The Impossible Exile

Stefan Zweig at the End of the World

By George Prochnik
(Other Press (NY), Hardcover, 9781590516126, 390pp.)

Publication Date: May 6, 2014

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Description
An original study of exile, told through the biography of Austrian writer Stefan Zweig, the man who inspired The Grand Budapest Hotel
By the 1930s, Stefan Zweig had become the most widely translated living author in the world. His novels, short stories, and biographies were so compelling that they became instant best sellers. Zweig was also an intellectual and a lover of all the arts, high and low. Yet after Hitler's rise to power, this celebrated writer who had dedicated so much energy to promoting international humanism plummeted, in a matter of a few years, into an increasingly isolated exile--from London to Bath to New York City, then Ossining, Rio, and finally PetrOpolis--where, in 1942, in a cramped bungalow, he killed himself.
"The Impossible Exile" tells the tragic story of Zweig's extraordinary rise and fall while it also depicts, with great acumen, the gulf between the world of ideas in Europe and in America, and the consuming struggle of those forced to forsake one for the other. It also reveals how Zweig embodied, through his work, thoughts, and behavior, the end of an era--the implosion of Europe as an ideal of Western civilization.



About the Author
George Prochnik's essays, poetry, and fiction have appeared in numerous journals. He taught English and American literature at Hebrew University in Jerusalem, and has also worked as a counselor for the chronically mentally ill. He lives in New York City.


NPR
Wednesday, Apr 2, 2014

The Viennese writer was once one of the world's most translated authors, but after his death he was forgotten � until now. Wes Anderson credits Zweig's writing at the end of his latest film. More at NPR.org

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Praise For The Impossible Exile

“A terrific book...Prochnik focusses on Zweig’s later years, discussing in detail his wanderings in the nineteen-thirties and forties—to Great Britain, the United States, and his last stop, Brazil. Zweig lived in New York for a while, and Prochnik movingly documents the toll that the author’s peculiar prominence among the Jewish émigré community took on him, especially at a time when millions of Jews who remained in Europe were dying.” —NewYorker.com

“Stefan Zweig stands in for Europe’s uprooted intellectuals in this elegiac portrait by Prochnik….[An] intelligent, reflective and deeply sad portrait of a man tragically cut adrift by history.” Kirkus Reviews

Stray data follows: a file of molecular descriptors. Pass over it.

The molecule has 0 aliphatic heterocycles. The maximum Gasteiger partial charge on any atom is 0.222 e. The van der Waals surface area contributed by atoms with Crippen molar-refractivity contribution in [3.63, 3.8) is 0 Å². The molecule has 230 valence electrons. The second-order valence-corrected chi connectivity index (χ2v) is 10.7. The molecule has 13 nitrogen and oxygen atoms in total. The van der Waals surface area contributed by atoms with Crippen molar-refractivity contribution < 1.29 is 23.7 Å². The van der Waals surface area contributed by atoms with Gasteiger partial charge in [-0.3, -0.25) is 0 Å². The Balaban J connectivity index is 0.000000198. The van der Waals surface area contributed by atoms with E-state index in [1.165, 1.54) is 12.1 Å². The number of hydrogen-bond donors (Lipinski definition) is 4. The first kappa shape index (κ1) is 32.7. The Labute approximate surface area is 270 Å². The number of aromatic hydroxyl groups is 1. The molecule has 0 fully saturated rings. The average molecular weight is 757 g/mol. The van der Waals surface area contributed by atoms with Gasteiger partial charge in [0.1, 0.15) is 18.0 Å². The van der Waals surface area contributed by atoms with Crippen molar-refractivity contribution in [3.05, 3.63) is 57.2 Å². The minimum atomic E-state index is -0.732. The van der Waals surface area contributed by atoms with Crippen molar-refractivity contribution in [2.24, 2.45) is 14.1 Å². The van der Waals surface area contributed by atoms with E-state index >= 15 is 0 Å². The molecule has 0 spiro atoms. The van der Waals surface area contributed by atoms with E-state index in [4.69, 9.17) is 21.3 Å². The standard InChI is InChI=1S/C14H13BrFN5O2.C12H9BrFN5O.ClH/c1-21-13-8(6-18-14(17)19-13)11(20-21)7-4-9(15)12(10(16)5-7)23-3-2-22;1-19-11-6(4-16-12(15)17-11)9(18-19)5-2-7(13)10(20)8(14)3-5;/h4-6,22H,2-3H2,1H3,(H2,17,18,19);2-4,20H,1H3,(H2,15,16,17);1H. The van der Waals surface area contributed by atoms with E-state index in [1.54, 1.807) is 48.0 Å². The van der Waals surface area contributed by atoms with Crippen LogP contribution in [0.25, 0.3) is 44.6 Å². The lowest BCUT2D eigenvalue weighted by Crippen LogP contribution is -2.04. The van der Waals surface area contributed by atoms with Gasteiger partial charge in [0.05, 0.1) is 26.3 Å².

“In his sensitive, emotionally astute and strikingly stylish account of Stefan Zweig’s exile, George Prochnik manages to convey, better than virtually any other book I’ve read on the subject, the awful intellectual and emotional costs of wartime displacement. Meticulously shadowing its subject’s poignantly improbable zigzagging—from pre-war Vienna to rural upstate New York, from the 1939 World’s Fair to the remote Brazilian village where Zweig finally ended his life—The Impossible Exile enacts the process of disintegration by which one of Europe’s greatest literary celebrities became one of the hopeless, culture-less emigrés whom Goebbels derided as a “cadavers on leave.” Not the least memorable aspect of this book is the remarkable way in which the author uses his own family’s wartime past as a means of gaining insight into what is, to most of us, an unimaginable kind of loss. A remarkable work of biographical empathy and imagination.” —Daniel Mendelsohn, author of The Lost: A Search for Six of Six Million

“In this learned and luminous volume, George Prochnik uses the last, tragic phase of Zweig’s career as a metaphor for the condition of exile itself.  Part literary biography, part cultural history, part meditation on war, art and death, The Impossible Exile gives us the pulse and fever of Zweig’s desperate and fascinating days.” —David Laskin, author of The Family:  Three Journeys into the Heart of the 20th Century

 “A deeply moving study of one writer’s struggle to adapt to a life outside the European culture whose values he helped create. In The Impossible Exile, George Prochnik has illuminated the facts of Stefan Zweig’s life and work with his own family’s experience of exile, creating a remarkably rich, multi-dimensional portrait of loss, longing, and despair.” —Sherill Tippins, critically acclaimed author of February House and Inside the Dream Palace

“A thrilling blend of literature, cultural history, and biography, The Impossible Exile casts a compassionate and slyly contemporary light on what it means to be torn from one’s life and home. Prochnik teaches us as much about intellectual life in America in the 1930s and 1940s, as he does about Stefan Zweig’s beloved Vienna before the war. He is especially insightful on the psychological cost of exile, the loss of self, of fame, of relevance, that beset Zweig and his brilliant coterie of displaced Viennese and German artists, composers, and writers.” —Michael Greenberg, author of Hurry Down Sunshine and Beg, Borrow, Steal: A Writer’s Life